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The liver is the body’s largest organ, helping the body digest food, store energy and remove poisons.
Liver disease affects many different organ systems, often leaving patients feeling tired and unable to perform activities that were once normal and easy.
At the University of Maryland Medical Center, we'll work with you to get an accurate diagnosis for your liver disease and develop a treatment plan specifically for you.
To make an appointment with a University of Maryland hepatologist, call 410-328-1358.
Your liver helps the body with major metabolic processes. Blood from the digestive organs flows through the portal vein to the liver, carrying nutrients, medication and any toxic substances. For example, this is how the liver removes alcohol from your blood.
The liver also converts ammonia from the metabolic process into urea, which is moved to the kidneys and discarded in urine. Using vitamin K, the liver produces proteins important for blood clotting. It is also one of the organs that breaks down old or damaged blood cells.
The liver is the only major organ that can regrow or regenerate after injury or partial surgical removal.
Although symptoms of liver disease usually depend on the type of disease, they often include:
Sometimes there are no symptoms until the condition is in advanced stages.
Liver disease diagnosis includes imaging and liver function tests. Treatment depends on the condition and how advanced it is. Liver specialists at the University of Maryland Medical System offer the latest nonsurgical and surgical treatments for liver disease including liver transplant.
There are many types of liver disease. Generally, we can group them by cause:
Liver cancer is one of the most common cancers. Primary liver cancer originates in the liver. Metastatic liver cancer spreads to the liver from another part of the body. We offer all possible options for treating liver cancer, including chemotherapy, radiation, surgery and transplantation.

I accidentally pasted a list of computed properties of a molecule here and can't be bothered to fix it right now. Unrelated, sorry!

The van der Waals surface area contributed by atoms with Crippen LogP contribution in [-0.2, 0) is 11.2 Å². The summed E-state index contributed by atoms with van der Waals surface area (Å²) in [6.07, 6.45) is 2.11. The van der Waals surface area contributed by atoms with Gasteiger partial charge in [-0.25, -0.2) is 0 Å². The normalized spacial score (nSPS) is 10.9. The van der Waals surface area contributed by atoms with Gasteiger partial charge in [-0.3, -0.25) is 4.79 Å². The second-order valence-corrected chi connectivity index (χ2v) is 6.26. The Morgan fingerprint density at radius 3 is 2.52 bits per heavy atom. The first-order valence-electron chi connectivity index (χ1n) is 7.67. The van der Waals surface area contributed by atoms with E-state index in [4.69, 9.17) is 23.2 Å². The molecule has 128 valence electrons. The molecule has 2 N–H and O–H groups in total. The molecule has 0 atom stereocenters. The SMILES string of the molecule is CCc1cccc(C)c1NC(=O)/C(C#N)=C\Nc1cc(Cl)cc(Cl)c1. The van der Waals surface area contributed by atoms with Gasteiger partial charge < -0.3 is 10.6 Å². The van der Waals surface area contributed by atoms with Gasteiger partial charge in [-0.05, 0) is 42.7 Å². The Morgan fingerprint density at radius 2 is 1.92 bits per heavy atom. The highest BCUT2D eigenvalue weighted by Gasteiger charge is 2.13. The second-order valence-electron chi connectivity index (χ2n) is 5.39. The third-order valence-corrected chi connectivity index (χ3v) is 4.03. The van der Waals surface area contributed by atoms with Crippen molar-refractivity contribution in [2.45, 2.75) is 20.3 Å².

Cirrhosis or scarring of the liver represents the final common pathway of a variety of chronic liver conditions. In its early stages, cirrhosis of the liver is reversible. However, in more advanced stages, it may lead to liver dysfunction and elevated pressure within the portal vein (portal hypertension). Advanced cirrhosis is a life-threatening condition, and requires specialized care by liver specialists, including referral for liver transplantation.
Hepatitis B and hepatitis C are common causes of chronic liver disease and in the long-term may lead to liver cirrhosis or liver cancer. Effective therapies are available for both these conditions.
Fatty liver disease causes fat buildup in your liver. Nonalcoholic fatty liver disease (NAFLD) is not related to heavy alcohol use. Types of NAFLD include:
The stage, or advancement, of liver disease can be assessed by liver biopsy or by non-invasive testing like transit elastography.
Stage 0 disease usually indicates no scarring or fibrosis and may progress to stage 4 disease (cirrhosis)
End-stage liver disease (ESLD), or chronic liver failure, means your liver has irreversible damage and can no longer function. The best treatment for ESLD patients is liver transplantation. Patients with liver cancer should have a liver transplant before it metastasizes, or spreads, to other organs, making transplant ineffective.
To make an appointment with one of our liver disease specialists, call 410-328-1358.